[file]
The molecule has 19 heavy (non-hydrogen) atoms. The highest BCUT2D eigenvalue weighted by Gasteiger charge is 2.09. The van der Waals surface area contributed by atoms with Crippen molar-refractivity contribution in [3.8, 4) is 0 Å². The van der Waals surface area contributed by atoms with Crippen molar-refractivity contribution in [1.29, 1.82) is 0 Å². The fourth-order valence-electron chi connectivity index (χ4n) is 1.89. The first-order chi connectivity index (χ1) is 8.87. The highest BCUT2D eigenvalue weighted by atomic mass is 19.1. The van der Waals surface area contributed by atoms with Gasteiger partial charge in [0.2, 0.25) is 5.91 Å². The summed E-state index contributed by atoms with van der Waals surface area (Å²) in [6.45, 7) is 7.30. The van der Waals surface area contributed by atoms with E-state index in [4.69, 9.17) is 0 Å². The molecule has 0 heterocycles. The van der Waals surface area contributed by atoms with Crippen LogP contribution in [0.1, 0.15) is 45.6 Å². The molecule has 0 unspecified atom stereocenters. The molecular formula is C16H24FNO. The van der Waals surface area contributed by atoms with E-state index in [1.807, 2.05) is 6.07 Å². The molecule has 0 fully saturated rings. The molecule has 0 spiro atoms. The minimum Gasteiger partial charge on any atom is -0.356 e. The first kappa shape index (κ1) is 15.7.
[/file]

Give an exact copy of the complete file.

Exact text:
The molecule has 19 heavy (non-hydrogen) atoms. The highest BCUT2D eigenvalue weighted by Gasteiger charge is 2.09. The van der Waals surface area contributed by atoms with Crippen molar-refractivity contribution in [3.8, 4) is 0 Å². The van der Waals surface area contributed by atoms with Crippen molar-refractivity contribution in [1.29, 1.82) is 0 Å². The fourth-order valence-electron chi connectivity index (χ4n) is 1.89. The first-order chi connectivity index (χ1) is 8.87. The highest BCUT2D eigenvalue weighted by atomic mass is 19.1. The van der Waals surface area contributed by atoms with Gasteiger partial charge in [0.2, 0.25) is 5.91 Å². The summed E-state index contributed by atoms with van der Waals surface area (Å²) in [6.45, 7) is 7.30. The van der Waals surface area contributed by atoms with E-state index in [4.69, 9.17) is 0 Å². The molecule has 0 heterocycles. The van der Waals surface area contributed by atoms with Crippen LogP contribution in [0.1, 0.15) is 45.6 Å². The molecule has 0 unspecified atom stereocenters. The molecular formula is C16H24FNO. The van der Waals surface area contributed by atoms with E-state index in [1.807, 2.05) is 6.07 Å². The molecule has 0 fully saturated rings. The molecule has 0 spiro atoms. The minimum Gasteiger partial charge on any atom is -0.356 e. The first kappa shape index (κ1) is 15.7.